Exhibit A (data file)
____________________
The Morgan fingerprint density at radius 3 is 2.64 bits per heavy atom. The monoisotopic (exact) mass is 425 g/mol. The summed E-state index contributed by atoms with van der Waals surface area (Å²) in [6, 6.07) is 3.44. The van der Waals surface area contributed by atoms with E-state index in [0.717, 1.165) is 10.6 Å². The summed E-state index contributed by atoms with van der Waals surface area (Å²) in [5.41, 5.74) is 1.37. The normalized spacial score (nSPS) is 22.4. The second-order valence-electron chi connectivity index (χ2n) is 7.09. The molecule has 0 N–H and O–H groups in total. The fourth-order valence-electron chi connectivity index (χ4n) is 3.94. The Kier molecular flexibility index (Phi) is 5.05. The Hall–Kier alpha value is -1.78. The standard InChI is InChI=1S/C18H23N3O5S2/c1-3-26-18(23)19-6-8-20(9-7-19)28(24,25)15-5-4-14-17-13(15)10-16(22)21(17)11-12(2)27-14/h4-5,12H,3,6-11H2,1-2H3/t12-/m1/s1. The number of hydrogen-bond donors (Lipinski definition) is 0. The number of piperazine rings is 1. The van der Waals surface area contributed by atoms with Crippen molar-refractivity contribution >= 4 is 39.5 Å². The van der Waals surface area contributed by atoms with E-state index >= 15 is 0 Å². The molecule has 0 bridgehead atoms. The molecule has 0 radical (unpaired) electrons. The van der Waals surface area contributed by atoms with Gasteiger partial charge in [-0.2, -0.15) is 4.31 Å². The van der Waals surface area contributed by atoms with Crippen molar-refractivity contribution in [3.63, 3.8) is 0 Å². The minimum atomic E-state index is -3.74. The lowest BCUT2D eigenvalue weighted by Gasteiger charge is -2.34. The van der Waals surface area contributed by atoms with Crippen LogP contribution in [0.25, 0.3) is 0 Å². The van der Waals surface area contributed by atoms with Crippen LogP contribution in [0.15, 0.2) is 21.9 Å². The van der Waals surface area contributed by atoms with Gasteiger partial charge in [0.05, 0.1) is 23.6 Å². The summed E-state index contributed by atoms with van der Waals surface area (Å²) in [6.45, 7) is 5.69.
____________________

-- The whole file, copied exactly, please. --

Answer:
The Morgan fingerprint density at radius 3 is 2.64 bits per heavy atom. The monoisotopic (exact) mass is 425 g/mol. The summed E-state index contributed by atoms with van der Waals surface area (Å²) in [6, 6.07) is 3.44. The van der Waals surface area contributed by atoms with E-state index in [0.717, 1.165) is 10.6 Å². The summed E-state index contributed by atoms with van der Waals surface area (Å²) in [5.41, 5.74) is 1.37. The normalized spacial score (nSPS) is 22.4. The second-order valence-electron chi connectivity index (χ2n) is 7.09. The molecule has 0 N–H and O–H groups in total. The fourth-order valence-electron chi connectivity index (χ4n) is 3.94. The Kier molecular flexibility index (Phi) is 5.05. The Hall–Kier alpha value is -1.78. The standard InChI is InChI=1S/C18H23N3O5S2/c1-3-26-18(23)19-6-8-20(9-7-19)28(24,25)15-5-4-14-17-13(15)10-16(22)21(17)11-12(2)27-14/h4-5,12H,3,6-11H2,1-2H3/t12-/m1/s1. The number of hydrogen-bond donors (Lipinski definition) is 0. The number of piperazine rings is 1. The van der Waals surface area contributed by atoms with Crippen molar-refractivity contribution >= 4 is 39.5 Å². The van der Waals surface area contributed by atoms with E-state index >= 15 is 0 Å². The molecule has 0 bridgehead atoms. The molecule has 0 radical (unpaired) electrons. The van der Waals surface area contributed by atoms with Gasteiger partial charge in [-0.2, -0.15) is 4.31 Å². The van der Waals surface area contributed by atoms with Crippen molar-refractivity contribution in [3.63, 3.8) is 0 Å². The minimum atomic E-state index is -3.74. The lowest BCUT2D eigenvalue weighted by Gasteiger charge is -2.34. The van der Waals surface area contributed by atoms with Crippen LogP contribution in [0.25, 0.3) is 0 Å². The van der Waals surface area contributed by atoms with Crippen LogP contribution in [0.15, 0.2) is 21.9 Å². The van der Waals surface area contributed by atoms with Gasteiger partial charge in [0.05, 0.1) is 23.6 Å². The summed E-state index contributed by atoms with van der Waals surface area (Å²) in [6.45, 7) is 5.69.